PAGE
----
Some games will naturally force you to make a couple of graphical compromises to maintain 60fps at 2560×1440, but even then you’re only looking at dropping things down one setting. Both The Witcher III and Final Fantasy XV felt perfectly comfortable on their various max settings, averaging between 45-50fps apiece, but High proved to be infinitely smoother, lifting each game to somewhere around the 55-60fps mark.
Total War: Warhammer II also felt infinitely more playable on High at 1440p, averaging between 50-60fps using its internal benchmarks, and the same went for Assassin’s Creed Origins as well, the latter achieving a ‘Stable’ rating in its internal benchmark with an average of 48fps.
The real test of the ER51070’s graphical prowess, however, came when I hooked it up to my 4K TV. Now I appreciate not everyone will have a 4K TV to use with a ZBox, but if you’ve recently upgraded or are thinking about getting one (or, indeed, have your eye on one of the jumbo Nvidia BFGDs, or Big Format Gaming Displays), I figured it would be useful to know if the Magnus can take advantage of all those nice, extra pixels you’ve just invested in.
After all, with its unassuming black chassis, this is about as family (and living room) friendly as mini PCs come. Yes, it’s not the sexiest thing in the world to look at, but it’s a damn sight better-looking than an Nvidia Shield, and arguably more approachable than your typical console box. No ‘l33t gamer’ angles, no obnoxious RGB lighting strips, just a plain front with a simple, large LED power button, an SD card reader for looking at your photos on the big screen, a single USB 3.1 port for a controller (or wireless adapter if you prefer a ‘lapboard’ approach), one USB 3.1 Type-C port for your phone or an external SSD, and separate headphone and microphone jacks.
The ER51070’s GTX 1070 put in an admirable performance at 4K, too. You’re not going to get 60fps on anything but the lowest settings (and even that might be a stretch in some cases), but I found that either Medium or High produced a very satisfactory 30-45fps in almost every game mentioned so far. The only exceptions were Doom and Wolfenstein II, whose ever-optimised engines zipped through on Ultra and Mein Leben at a very pleasing 60fps.
That’s impressive for such a tiny PC, and if you prefer to have higher frame rates at better graphics settings, you can always play at 1440p and make use of your TV’s upscaling – which, to my eyes, often looked considerably better than anything I’ve seen on the Xbox One X or PS4 Pro.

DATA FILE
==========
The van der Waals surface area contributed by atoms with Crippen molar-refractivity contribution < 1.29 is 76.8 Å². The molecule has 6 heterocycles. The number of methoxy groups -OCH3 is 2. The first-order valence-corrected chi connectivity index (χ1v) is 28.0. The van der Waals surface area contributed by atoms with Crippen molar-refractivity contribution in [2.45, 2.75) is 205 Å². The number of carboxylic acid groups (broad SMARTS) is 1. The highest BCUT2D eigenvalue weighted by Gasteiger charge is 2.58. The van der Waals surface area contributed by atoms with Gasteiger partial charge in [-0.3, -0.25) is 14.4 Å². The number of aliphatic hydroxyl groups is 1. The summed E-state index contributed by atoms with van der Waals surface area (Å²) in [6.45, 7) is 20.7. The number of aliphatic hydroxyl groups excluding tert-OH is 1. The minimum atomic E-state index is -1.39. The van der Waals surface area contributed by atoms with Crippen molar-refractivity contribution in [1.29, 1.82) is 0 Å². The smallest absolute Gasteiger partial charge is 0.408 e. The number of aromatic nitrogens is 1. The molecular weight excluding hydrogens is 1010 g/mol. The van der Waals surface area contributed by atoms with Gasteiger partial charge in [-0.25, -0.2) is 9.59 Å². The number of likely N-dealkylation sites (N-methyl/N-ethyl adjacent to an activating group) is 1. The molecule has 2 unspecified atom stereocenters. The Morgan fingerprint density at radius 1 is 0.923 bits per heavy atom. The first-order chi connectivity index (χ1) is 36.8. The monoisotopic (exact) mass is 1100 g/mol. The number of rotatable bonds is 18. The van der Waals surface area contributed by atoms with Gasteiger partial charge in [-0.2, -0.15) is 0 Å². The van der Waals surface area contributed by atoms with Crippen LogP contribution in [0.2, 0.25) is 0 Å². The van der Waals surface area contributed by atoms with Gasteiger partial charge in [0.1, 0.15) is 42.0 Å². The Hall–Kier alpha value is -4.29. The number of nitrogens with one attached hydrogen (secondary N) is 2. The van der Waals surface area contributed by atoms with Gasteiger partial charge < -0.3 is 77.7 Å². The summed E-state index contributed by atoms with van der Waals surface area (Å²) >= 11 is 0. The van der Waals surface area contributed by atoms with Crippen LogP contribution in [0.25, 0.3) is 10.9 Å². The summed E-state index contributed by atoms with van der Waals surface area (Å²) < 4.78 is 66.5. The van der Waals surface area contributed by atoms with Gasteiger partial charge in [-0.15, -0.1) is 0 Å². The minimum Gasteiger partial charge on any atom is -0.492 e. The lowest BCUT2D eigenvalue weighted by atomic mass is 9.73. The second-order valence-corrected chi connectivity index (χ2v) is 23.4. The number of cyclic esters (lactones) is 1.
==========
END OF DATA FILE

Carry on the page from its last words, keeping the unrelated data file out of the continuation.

It’s not even that noisy, either – from a distance, at least. There’s a distinct wheeze from its perpetually-rotating fans when it’s plonked right next to you on a desk, but over on my sofa I could barely hear it when I had a game going – and it’s certainly no louder than your typical console.
The only real sticking point with this particular Zbox Magnus is its quad-core 3.2GHz AMD Ryzen 5 1400 processor. That’s not to say I would prefer one of Intel’s Core i5s – I just wish it had one of this year’s Ryzen+ CPUs in it instead, such as the Ryzen 5 2600 / 2600X.
It’s still a decent CPU, of course, and its multi-core score of 683 in the Cinebench R15 benchmark actually outperformed the results I’ve got for Intel’s corresponding chip, the Core i5-7400 (which can also be found in many a Zbox Magnus). It’s just a shame that the Ryzen 5 2600 is almost twice as fast in this department, which would have given the ER51070 a bit more longevity in the old future-proofing department.
Still, it’s a small complaint overall, and certainly not a reason to dismiss the ER51070 out of hand. Yes, at £925 it might seem expensive for its size, but as a just-about 4K capable living room PC, Zotac’s Zbox Magnus has won me over. I’d much rather have something like this in my front room than a great big tower PC, and it looks the part of a living room PC as well, which is arguably just as important as its excellent graphics performance. It is, admittedly, more difficult to upgrade than your typical PC, but unlike a laptop it’s not beyond the realms of possibility. All you’ve got to do is make sure any new components you buy fit inside its teensy chassis, and maybe follow our handy How to build a PC guide if you need a bit of help getting things installed.
I’ll be looking at a couple more mini PCs over the coming week, but if you’re looking for something the rest of your family won’t hate every time they look at it, the ER51070 gets a definite thumbs-up.